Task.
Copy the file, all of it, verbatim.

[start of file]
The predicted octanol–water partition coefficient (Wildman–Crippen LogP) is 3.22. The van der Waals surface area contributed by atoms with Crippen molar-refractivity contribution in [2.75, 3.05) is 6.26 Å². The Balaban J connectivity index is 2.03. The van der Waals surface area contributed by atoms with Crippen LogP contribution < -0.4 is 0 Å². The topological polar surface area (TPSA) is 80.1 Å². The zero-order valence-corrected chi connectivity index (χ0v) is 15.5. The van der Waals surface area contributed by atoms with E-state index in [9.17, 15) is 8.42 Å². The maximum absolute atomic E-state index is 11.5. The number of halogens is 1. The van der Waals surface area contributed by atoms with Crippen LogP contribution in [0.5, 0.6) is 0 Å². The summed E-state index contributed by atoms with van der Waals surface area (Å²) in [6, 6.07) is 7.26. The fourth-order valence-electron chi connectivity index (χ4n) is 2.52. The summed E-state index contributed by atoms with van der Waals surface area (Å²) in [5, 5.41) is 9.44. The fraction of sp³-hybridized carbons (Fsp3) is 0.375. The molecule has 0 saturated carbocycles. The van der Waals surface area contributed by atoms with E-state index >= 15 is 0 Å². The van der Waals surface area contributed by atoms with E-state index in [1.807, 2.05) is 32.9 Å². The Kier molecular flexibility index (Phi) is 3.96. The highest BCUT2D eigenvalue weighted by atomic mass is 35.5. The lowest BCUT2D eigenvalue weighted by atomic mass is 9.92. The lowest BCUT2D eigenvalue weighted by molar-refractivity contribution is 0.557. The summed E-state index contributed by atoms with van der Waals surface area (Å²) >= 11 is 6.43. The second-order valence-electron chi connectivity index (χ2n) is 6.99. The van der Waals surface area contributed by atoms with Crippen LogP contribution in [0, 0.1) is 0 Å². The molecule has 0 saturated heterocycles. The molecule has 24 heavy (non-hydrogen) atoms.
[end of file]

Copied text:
The predicted octanol–water partition coefficient (Wildman–Crippen LogP) is 3.22. The van der Waals surface area contributed by atoms with Crippen molar-refractivity contribution in [2.75, 3.05) is 6.26 Å². The Balaban J connectivity index is 2.03. The van der Waals surface area contributed by atoms with Crippen LogP contribution < -0.4 is 0 Å². The topological polar surface area (TPSA) is 80.1 Å². The zero-order valence-corrected chi connectivity index (χ0v) is 15.5. The van der Waals surface area contributed by atoms with E-state index in [9.17, 15) is 8.42 Å². The maximum absolute atomic E-state index is 11.5. The number of halogens is 1. The van der Waals surface area contributed by atoms with Crippen LogP contribution in [0.5, 0.6) is 0 Å². The summed E-state index contributed by atoms with van der Waals surface area (Å²) in [6, 6.07) is 7.26. The fourth-order valence-electron chi connectivity index (χ4n) is 2.52. The summed E-state index contributed by atoms with van der Waals surface area (Å²) in [5, 5.41) is 9.44. The fraction of sp³-hybridized carbons (Fsp3) is 0.375. The molecule has 0 saturated carbocycles. The van der Waals surface area contributed by atoms with E-state index >= 15 is 0 Å². The van der Waals surface area contributed by atoms with E-state index in [1.807, 2.05) is 32.9 Å². The Kier molecular flexibility index (Phi) is 3.96. The highest BCUT2D eigenvalue weighted by atomic mass is 35.5. The lowest BCUT2D eigenvalue weighted by atomic mass is 9.92. The lowest BCUT2D eigenvalue weighted by molar-refractivity contribution is 0.557. The summed E-state index contributed by atoms with van der Waals surface area (Å²) >= 11 is 6.43. The second-order valence-electron chi connectivity index (χ2n) is 6.99. The van der Waals surface area contributed by atoms with Crippen LogP contribution in [0, 0.1) is 0 Å². The molecule has 0 saturated heterocycles. The molecule has 24 heavy (non-hydrogen) atoms.